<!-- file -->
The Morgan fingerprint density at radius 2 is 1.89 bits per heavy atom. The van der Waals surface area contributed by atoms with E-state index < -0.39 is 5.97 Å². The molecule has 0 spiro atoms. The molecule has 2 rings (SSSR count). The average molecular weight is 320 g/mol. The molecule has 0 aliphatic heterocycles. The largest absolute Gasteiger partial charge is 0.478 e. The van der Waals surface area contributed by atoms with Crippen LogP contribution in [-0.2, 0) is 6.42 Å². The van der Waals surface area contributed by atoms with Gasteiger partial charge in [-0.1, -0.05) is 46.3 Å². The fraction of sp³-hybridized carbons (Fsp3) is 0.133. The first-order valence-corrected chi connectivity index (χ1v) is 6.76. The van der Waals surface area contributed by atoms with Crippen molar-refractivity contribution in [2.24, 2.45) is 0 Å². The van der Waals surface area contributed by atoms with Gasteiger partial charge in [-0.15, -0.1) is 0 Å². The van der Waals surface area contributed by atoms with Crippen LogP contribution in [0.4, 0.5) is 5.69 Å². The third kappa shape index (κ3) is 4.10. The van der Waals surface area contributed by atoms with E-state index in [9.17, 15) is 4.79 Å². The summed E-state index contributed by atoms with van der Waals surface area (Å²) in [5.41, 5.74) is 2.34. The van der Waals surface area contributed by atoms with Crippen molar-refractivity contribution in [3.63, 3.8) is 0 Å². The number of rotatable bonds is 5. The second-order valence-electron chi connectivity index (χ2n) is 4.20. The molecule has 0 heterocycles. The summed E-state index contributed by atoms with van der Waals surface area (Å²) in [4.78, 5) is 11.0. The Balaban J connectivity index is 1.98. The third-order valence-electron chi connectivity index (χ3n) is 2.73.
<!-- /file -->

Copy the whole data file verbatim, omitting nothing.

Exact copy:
The Morgan fingerprint density at radius 2 is 1.89 bits per heavy atom. The van der Waals surface area contributed by atoms with E-state index < -0.39 is 5.97 Å². The molecule has 0 spiro atoms. The molecule has 2 rings (SSSR count). The average molecular weight is 320 g/mol. The molecule has 0 aliphatic heterocycles. The largest absolute Gasteiger partial charge is 0.478 e. The van der Waals surface area contributed by atoms with Crippen LogP contribution in [-0.2, 0) is 6.42 Å². The van der Waals surface area contributed by atoms with Gasteiger partial charge in [-0.1, -0.05) is 46.3 Å². The fraction of sp³-hybridized carbons (Fsp3) is 0.133. The first-order valence-corrected chi connectivity index (χ1v) is 6.76. The van der Waals surface area contributed by atoms with Crippen molar-refractivity contribution in [2.24, 2.45) is 0 Å². The van der Waals surface area contributed by atoms with Gasteiger partial charge in [-0.15, -0.1) is 0 Å². The van der Waals surface area contributed by atoms with Crippen LogP contribution in [0.4, 0.5) is 5.69 Å². The third kappa shape index (κ3) is 4.10. The van der Waals surface area contributed by atoms with E-state index in [9.17, 15) is 4.79 Å². The summed E-state index contributed by atoms with van der Waals surface area (Å²) in [5.41, 5.74) is 2.34. The van der Waals surface area contributed by atoms with Crippen molar-refractivity contribution in [3.63, 3.8) is 0 Å². The number of rotatable bonds is 5. The second-order valence-electron chi connectivity index (χ2n) is 4.20. The molecule has 0 heterocycles. The summed E-state index contributed by atoms with van der Waals surface area (Å²) in [4.78, 5) is 11.0. The Balaban J connectivity index is 1.98. The third-order valence-electron chi connectivity index (χ3n) is 2.73.